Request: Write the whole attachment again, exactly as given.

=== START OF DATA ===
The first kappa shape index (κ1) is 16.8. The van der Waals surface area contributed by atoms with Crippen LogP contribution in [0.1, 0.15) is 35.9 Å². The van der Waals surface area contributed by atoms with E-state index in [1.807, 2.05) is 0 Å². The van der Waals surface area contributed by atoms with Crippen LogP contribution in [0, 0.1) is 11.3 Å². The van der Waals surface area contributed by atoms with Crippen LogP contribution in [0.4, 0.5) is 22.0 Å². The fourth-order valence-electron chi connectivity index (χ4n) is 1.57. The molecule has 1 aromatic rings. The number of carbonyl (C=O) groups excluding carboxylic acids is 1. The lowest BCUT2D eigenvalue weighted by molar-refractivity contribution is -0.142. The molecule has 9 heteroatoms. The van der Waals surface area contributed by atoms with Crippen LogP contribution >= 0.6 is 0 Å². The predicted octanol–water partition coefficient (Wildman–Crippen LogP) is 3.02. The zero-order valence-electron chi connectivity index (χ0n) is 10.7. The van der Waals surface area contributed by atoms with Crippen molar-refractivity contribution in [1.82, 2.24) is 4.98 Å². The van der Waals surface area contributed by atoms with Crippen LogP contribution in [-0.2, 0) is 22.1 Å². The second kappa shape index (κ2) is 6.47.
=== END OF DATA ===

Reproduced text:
The first kappa shape index (κ1) is 16.8. The van der Waals surface area contributed by atoms with Crippen LogP contribution in [0.1, 0.15) is 35.9 Å². The van der Waals surface area contributed by atoms with E-state index in [1.807, 2.05) is 0 Å². The van der Waals surface area contributed by atoms with Crippen LogP contribution in [0, 0.1) is 11.3 Å². The van der Waals surface area contributed by atoms with Crippen LogP contribution in [0.4, 0.5) is 22.0 Å². The fourth-order valence-electron chi connectivity index (χ4n) is 1.57. The molecule has 1 aromatic rings. The number of carbonyl (C=O) groups excluding carboxylic acids is 1. The lowest BCUT2D eigenvalue weighted by molar-refractivity contribution is -0.142. The molecule has 9 heteroatoms. The van der Waals surface area contributed by atoms with Crippen LogP contribution >= 0.6 is 0 Å². The predicted octanol–water partition coefficient (Wildman–Crippen LogP) is 3.02. The zero-order valence-electron chi connectivity index (χ0n) is 10.7. The van der Waals surface area contributed by atoms with Crippen molar-refractivity contribution in [1.82, 2.24) is 4.98 Å². The van der Waals surface area contributed by atoms with Crippen LogP contribution in [-0.2, 0) is 22.1 Å². The second kappa shape index (κ2) is 6.47.